Eleven years, eight months after Don's stroke he passed away after a brief hospitalization for pneumonia with respiratory failure. It was a tribute to the kind of man he was both before and after that stroke that his service was packed with many people to help give him one, final goodbye. It was a very upbeat service with many busts of laughter as several friends and family members stepped up front to share memories of Don. My contribution was the eulogy that I wrote and is posted below. Don loved the Old West so I tried to put a western twist to his service. With that in mind the reverend used the Lone Ranger Creed in place of reading scriptures and used stories I had told him to illustrate how Don tried to live up to the creed. At the end we played the Randy Travis version of 'Happy Trails to You.'

****** ******* *****

The Eulogy

The purpose of a eulogy is to share a person’s life in one single speech. How do you do that for a man like Don ******* who in many ways lived an unconventional life? We could say that he was born April **** 1941 and that he grew up on a farm just outside of **********. We could share dry facts that many of you already know like he had three brothers, graduated from ****** High, and was in the Army Reserves. We could tell you that Don worked nights as a die maker at General Motors and he had his own parking lot maintenance business. Or we could talk about the fact that when ever anyone tried to get him to explain why he didn’t get married after dating and working with Jean for several decades he’d say, “Why, we hardly know each other!”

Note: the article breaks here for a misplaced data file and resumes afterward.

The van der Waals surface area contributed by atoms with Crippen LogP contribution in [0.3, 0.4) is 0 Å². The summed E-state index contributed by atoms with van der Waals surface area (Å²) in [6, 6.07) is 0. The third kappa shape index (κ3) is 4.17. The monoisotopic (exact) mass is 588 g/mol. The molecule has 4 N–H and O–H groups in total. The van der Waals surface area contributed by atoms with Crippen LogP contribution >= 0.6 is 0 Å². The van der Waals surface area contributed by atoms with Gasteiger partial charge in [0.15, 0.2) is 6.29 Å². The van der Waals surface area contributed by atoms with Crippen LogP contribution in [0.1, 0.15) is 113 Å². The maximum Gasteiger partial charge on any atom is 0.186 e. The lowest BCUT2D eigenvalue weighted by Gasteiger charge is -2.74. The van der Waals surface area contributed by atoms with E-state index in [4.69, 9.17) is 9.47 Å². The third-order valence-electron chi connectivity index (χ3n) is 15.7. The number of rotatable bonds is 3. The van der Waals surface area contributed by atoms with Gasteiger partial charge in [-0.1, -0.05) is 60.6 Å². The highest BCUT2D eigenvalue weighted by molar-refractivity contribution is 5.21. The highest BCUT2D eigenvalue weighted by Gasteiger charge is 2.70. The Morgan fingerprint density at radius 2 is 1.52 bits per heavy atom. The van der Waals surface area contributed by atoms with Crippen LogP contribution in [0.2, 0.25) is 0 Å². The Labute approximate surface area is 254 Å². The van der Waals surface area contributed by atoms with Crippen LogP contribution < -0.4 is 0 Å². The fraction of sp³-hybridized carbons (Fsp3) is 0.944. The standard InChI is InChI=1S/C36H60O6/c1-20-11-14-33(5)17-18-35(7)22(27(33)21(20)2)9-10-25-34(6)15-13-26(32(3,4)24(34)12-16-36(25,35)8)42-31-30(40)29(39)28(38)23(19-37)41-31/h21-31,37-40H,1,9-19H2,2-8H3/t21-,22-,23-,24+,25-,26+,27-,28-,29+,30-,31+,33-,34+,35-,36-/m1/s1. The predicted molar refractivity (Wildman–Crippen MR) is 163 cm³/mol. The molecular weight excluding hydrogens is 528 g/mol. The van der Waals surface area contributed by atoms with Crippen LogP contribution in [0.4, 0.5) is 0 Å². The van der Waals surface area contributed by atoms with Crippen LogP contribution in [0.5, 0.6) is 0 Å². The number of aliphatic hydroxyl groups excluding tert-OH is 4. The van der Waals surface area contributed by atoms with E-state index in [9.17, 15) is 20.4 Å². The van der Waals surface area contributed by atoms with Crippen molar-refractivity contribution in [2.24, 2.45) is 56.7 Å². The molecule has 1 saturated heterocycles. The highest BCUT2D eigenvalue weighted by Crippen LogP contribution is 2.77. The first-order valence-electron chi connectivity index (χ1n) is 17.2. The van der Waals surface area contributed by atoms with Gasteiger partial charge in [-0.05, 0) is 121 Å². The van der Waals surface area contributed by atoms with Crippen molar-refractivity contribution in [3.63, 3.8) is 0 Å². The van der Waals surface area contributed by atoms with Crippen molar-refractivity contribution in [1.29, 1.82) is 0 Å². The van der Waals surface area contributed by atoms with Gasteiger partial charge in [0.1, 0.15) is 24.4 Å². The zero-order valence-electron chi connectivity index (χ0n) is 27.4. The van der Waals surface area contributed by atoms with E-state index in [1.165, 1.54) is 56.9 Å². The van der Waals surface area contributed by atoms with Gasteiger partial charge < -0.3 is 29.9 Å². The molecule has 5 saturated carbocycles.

There are three themes that ran throughout Don’s adult life: collecting, snowplowing, and hunting. You didn’t have to know him well to know that these were his main passions. Before his stroke, eleven and a half years ago, he could tell endless stories about being an American Picker long before there was a TV show by that name. Also in his storyteller’s trove were tales of plowing the Big Blizzard of 1978. And when the topic of hunting came up, Don often told the story about the time his friend shot his brand new truck and then put a Band-Aid over the hole to cover it up. In all the years Don owned that truck he never got the bullet hole repaired because he delighted in telling people about how he got that hole in the hood. He loved to tell long-winded stories. So much so that friends used to tease him, saying they had all his stories numbered and memorized and all he really had to do was shout out a number and it would save everyone a lot of time.

That all ended the day Don had a massive stroke that not only took his mobility away but it also took his speech. Even then he still found ways to be a storyteller. One way was to put Jean in a position where she had no choice but to explain what was on Don’s mind. Like the day he parked his wheelchair right in front of the door to a store selling cigarettes and he wouldn’t let anyone in or out. In a militant way only an x-smoker on a mission could do, he held up three fingers while repeating the word “three!” over and over again. This forced Jean to tell Don’s story to the gathering crowd about how he used to smoke three to six packs of cigarettes a day and he blamed the habit for earning him heart by-pass and a stroke.